The metric equivalents of these are 2-meter, 8-meter, and 30-meter tapes. Metric tapes may also be available in other lengths, usually capping out at 100 meters (330 feet) for the longest tools.

Laser measures, similarly, have maximum distances that they’re rated for. Most can measure accurately up to at least 100 feet, and some go up to 650 feet or more. Never attempt to measure beyond the specified distance – there is no guarantee of accuracy beyond that point.

Materials

Tape measures can be made from several different materials. The tape itself is also referred to as the “blade,” which should not be confused with the hook or ring installed on the end.

Steel is the most common option for measuring tapes and features a thin band of metal wrapped in a protective nylon or lacquer coating. Steel is durable and does not stretch, but it can be warped if it gets too warm. Also, steel blades can conduct electricity, making them a bad choice for projects with electrical hazards. Steel is the most expensive option, but the added durability means it remains a popular choice.

The other common choice is fiberglass, which is a little less durable than steel but also more resistant to rust. It’s always better to have more strands – fiberglass tapes can stretch if pulled too much, and more strands mean the tape is more likely to return to its original length once the pressure is taken off. Fiberglass tapes are in the middle of the price range.

Finally, some people keep cloth measuring tapes on hand. These rarely have a protective exterior like metal and nylon tapes – instead, they’re simply rolled up and stuffed into a pocket when not in use. Cloth isn’t very durable, and it stretches easier than the other options, making it a poor choice for most engineering projects.

That said, the low cost makes it an attractive choice for short-term use, or when people are expected to frequently keep the tape when they shouldn’t.

Tape Ends

tape measure
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Most measuring tapes come with a single type of tape end – and the added utility of these means they’re worth considering when you go out to buy your measure.

The most common end is the hook end, a small piece of metal that turns 90 degrees so it can attach to various corners and edges. Hook ends typically have a notch in the middle, allowing them to be attached to nails. Most hook ends are fixed, but in rare cases, they can slide around.

Another common choice is the ring end. This is designed to be put around poles, nails, stakes, and other round items. Rings are also notably less likely to get caught on things, which is helpful if you’re working outdoors.

Special Types Of Measuring Tapes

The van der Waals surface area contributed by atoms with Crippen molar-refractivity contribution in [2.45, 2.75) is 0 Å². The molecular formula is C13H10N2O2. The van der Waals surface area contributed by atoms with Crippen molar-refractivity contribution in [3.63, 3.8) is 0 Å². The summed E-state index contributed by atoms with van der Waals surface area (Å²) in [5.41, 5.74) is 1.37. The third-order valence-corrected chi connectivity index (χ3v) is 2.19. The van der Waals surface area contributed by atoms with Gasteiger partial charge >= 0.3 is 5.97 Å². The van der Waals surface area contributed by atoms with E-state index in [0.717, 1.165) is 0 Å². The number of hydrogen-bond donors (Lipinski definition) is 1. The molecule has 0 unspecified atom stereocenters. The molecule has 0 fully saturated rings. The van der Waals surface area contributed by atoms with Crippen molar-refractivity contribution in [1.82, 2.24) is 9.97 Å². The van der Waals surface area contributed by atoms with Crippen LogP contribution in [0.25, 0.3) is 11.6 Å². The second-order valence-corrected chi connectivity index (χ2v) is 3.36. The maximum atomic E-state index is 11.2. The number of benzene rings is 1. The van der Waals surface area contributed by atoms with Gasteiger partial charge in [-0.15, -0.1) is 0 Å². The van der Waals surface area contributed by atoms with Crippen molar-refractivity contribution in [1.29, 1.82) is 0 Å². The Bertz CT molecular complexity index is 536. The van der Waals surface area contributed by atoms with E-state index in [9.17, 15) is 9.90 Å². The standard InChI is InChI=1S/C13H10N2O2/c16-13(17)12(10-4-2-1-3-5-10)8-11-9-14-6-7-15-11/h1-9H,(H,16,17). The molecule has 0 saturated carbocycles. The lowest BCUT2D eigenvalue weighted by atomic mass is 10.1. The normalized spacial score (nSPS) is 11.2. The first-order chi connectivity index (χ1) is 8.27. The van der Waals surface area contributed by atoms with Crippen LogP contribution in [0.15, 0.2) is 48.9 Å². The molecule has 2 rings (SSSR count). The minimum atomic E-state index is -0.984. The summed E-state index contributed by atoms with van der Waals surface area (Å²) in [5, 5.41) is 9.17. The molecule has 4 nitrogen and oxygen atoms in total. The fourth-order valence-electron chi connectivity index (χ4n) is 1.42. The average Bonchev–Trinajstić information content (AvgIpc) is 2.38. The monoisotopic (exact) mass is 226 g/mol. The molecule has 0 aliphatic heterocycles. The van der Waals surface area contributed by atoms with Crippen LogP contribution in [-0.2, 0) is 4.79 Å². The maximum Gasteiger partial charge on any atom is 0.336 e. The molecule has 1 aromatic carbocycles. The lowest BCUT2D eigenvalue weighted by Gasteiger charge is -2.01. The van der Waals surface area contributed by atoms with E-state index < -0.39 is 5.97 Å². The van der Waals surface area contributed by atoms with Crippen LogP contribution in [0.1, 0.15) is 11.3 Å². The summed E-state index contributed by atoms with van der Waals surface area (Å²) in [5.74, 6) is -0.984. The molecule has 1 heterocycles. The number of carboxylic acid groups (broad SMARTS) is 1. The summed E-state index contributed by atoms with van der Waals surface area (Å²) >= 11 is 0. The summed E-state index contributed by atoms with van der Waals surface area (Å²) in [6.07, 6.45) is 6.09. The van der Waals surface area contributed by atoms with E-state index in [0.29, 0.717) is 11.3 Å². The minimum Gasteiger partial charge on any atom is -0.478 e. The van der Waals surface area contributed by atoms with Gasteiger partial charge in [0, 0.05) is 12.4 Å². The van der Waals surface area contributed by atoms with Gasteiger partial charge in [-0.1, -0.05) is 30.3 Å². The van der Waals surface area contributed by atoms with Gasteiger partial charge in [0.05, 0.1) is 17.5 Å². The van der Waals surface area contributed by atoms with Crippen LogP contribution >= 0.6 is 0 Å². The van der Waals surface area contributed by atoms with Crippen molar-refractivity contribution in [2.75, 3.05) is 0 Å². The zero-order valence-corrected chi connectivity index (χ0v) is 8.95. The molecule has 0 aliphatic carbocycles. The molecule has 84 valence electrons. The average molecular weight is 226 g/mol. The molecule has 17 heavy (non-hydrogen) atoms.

While normal tapes are appropriate for most household uses, there are several specialty tapes available – and these may be better for your project.

Large Text measures, as the name suggests, have a particularly large and visible font size. These are designed to be clearly visible in photographs and help to establish scale in an image, especially for sensitive things like insurance, law enforcement, or showing the size of something to a client who lives far away.

Folding Tapes use a hard material and are designed to be laid flat on a surface. These are ideal for working in rough conditions – or when you need a portable measuring device that won’t want to roll up and move the way most tape measures do. Common materials here include fiberglass and wood, which are significantly lighter (and cheaper) than metal.

Depth Gauges are meant for measuring downwards, and they won’t stretch as long as the weight on the end isn’t too heavy. For example, if you regularly need to measure down into basements so you can build ladders, you’ll probably want to use a depth gauge. Normal measuring tapes are prone to bending if extended too far, making them more difficult to use for things like this.

Surveyors Rope isn’t quite as accurate as a measuring tape, but it does help to provide rough estimates over long distances. Many of them include a handle to pull the rope taut and provide a more accurate measurement.

Which Tape Measure Is Best For My Project?

As you saw above, factors like material, length, end, and measurements all affect the usefulness of your measuring tape. In most cases, you’ll be fine with a 25 ft/8m standard steel tape, 1/32″ and metric measurements, and a hook end. This sort of measuring tape will cover almost every need – anything else is effectively a specialty product and should only be purchased as-needed.